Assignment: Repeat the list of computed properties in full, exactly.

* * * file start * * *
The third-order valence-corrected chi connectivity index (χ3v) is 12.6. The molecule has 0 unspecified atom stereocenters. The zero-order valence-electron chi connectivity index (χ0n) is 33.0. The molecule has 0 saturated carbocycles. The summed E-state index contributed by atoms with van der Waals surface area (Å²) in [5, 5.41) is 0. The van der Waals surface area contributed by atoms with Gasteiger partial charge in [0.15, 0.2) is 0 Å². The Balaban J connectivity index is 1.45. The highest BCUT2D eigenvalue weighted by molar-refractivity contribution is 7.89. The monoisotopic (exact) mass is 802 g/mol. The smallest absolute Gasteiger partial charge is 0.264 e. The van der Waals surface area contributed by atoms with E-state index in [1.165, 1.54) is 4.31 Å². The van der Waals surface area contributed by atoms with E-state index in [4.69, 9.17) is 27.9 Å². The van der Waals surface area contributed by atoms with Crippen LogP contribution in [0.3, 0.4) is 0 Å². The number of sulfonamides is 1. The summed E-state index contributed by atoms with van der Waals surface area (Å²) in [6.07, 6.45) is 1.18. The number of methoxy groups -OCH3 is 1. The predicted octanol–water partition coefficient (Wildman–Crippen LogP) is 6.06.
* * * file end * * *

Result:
The third-order valence-corrected chi connectivity index (χ3v) is 12.6. The molecule has 0 unspecified atom stereocenters. The zero-order valence-electron chi connectivity index (χ0n) is 33.0. The molecule has 0 saturated carbocycles. The summed E-state index contributed by atoms with van der Waals surface area (Å²) in [5, 5.41) is 0. The van der Waals surface area contributed by atoms with Gasteiger partial charge in [0.15, 0.2) is 0 Å². The Balaban J connectivity index is 1.45. The highest BCUT2D eigenvalue weighted by molar-refractivity contribution is 7.89. The monoisotopic (exact) mass is 802 g/mol. The smallest absolute Gasteiger partial charge is 0.264 e. The van der Waals surface area contributed by atoms with E-state index in [1.165, 1.54) is 4.31 Å². The van der Waals surface area contributed by atoms with E-state index in [4.69, 9.17) is 27.9 Å². The van der Waals surface area contributed by atoms with Crippen LogP contribution in [0.3, 0.4) is 0 Å². The number of sulfonamides is 1. The summed E-state index contributed by atoms with van der Waals surface area (Å²) in [6.07, 6.45) is 1.18. The number of methoxy groups -OCH3 is 1. The predicted octanol–water partition coefficient (Wildman–Crippen LogP) is 6.06.